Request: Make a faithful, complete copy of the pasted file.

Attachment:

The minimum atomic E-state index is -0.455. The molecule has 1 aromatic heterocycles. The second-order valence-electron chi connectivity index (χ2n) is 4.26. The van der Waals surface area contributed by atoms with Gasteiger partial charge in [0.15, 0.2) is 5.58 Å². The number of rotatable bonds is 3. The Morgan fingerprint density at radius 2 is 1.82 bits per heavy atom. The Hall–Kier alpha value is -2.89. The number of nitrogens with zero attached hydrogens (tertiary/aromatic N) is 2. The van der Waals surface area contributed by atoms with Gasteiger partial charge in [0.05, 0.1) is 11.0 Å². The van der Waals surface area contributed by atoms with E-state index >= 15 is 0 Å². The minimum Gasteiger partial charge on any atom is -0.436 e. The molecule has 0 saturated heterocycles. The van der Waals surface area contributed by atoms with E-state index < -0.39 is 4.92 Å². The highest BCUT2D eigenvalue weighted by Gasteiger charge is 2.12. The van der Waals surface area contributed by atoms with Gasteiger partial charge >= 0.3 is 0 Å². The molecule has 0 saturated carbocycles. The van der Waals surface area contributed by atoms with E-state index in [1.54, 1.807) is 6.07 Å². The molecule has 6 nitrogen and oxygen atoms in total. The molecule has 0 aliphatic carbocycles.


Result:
The minimum atomic E-state index is -0.455. The molecule has 1 aromatic heterocycles. The second-order valence-electron chi connectivity index (χ2n) is 4.26. The van der Waals surface area contributed by atoms with Gasteiger partial charge in [0.15, 0.2) is 5.58 Å². The number of rotatable bonds is 3. The Morgan fingerprint density at radius 2 is 1.82 bits per heavy atom. The Hall–Kier alpha value is -2.89. The number of nitrogens with zero attached hydrogens (tertiary/aromatic N) is 2. The van der Waals surface area contributed by atoms with Gasteiger partial charge in [0.05, 0.1) is 11.0 Å². The van der Waals surface area contributed by atoms with E-state index >= 15 is 0 Å². The minimum Gasteiger partial charge on any atom is -0.436 e. The molecule has 0 saturated heterocycles. The van der Waals surface area contributed by atoms with E-state index < -0.39 is 4.92 Å². The highest BCUT2D eigenvalue weighted by Gasteiger charge is 2.12. The van der Waals surface area contributed by atoms with Gasteiger partial charge >= 0.3 is 0 Å². The molecule has 0 saturated carbocycles. The van der Waals surface area contributed by atoms with E-state index in [1.54, 1.807) is 6.07 Å². The molecule has 6 nitrogen and oxygen atoms in total. The molecule has 0 aliphatic carbocycles.